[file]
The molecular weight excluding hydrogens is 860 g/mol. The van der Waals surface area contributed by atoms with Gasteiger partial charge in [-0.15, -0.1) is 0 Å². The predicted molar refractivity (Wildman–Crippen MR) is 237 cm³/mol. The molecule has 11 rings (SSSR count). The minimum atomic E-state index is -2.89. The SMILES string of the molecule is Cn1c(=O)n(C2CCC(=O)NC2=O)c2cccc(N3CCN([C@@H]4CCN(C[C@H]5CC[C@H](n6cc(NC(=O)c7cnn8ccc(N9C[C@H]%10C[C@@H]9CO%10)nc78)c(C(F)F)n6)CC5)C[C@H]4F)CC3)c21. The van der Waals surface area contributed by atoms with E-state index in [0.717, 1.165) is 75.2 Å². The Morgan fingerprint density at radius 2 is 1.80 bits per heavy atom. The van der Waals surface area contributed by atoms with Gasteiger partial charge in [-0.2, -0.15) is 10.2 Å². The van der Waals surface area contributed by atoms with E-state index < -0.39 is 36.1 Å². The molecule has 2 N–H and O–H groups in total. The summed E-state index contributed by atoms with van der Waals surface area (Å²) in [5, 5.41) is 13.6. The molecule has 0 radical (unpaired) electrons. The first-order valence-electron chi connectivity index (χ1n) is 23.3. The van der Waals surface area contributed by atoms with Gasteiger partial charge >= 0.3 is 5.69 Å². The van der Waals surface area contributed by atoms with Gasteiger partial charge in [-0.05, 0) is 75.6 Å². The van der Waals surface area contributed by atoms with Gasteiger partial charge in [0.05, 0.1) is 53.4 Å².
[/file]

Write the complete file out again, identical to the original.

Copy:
The molecular weight excluding hydrogens is 860 g/mol. The van der Waals surface area contributed by atoms with Gasteiger partial charge in [-0.15, -0.1) is 0 Å². The predicted molar refractivity (Wildman–Crippen MR) is 237 cm³/mol. The molecule has 11 rings (SSSR count). The minimum atomic E-state index is -2.89. The SMILES string of the molecule is Cn1c(=O)n(C2CCC(=O)NC2=O)c2cccc(N3CCN([C@@H]4CCN(C[C@H]5CC[C@H](n6cc(NC(=O)c7cnn8ccc(N9C[C@H]%10C[C@@H]9CO%10)nc78)c(C(F)F)n6)CC5)C[C@H]4F)CC3)c21. The van der Waals surface area contributed by atoms with E-state index in [0.717, 1.165) is 75.2 Å². The Morgan fingerprint density at radius 2 is 1.80 bits per heavy atom. The van der Waals surface area contributed by atoms with Gasteiger partial charge in [-0.2, -0.15) is 10.2 Å². The van der Waals surface area contributed by atoms with E-state index < -0.39 is 36.1 Å². The molecule has 2 N–H and O–H groups in total. The summed E-state index contributed by atoms with van der Waals surface area (Å²) in [5, 5.41) is 13.6. The molecule has 0 radical (unpaired) electrons. The first-order valence-electron chi connectivity index (χ1n) is 23.3. The van der Waals surface area contributed by atoms with Gasteiger partial charge >= 0.3 is 5.69 Å². The van der Waals surface area contributed by atoms with Gasteiger partial charge in [-0.05, 0) is 75.6 Å². The van der Waals surface area contributed by atoms with Gasteiger partial charge in [0.05, 0.1) is 53.4 Å².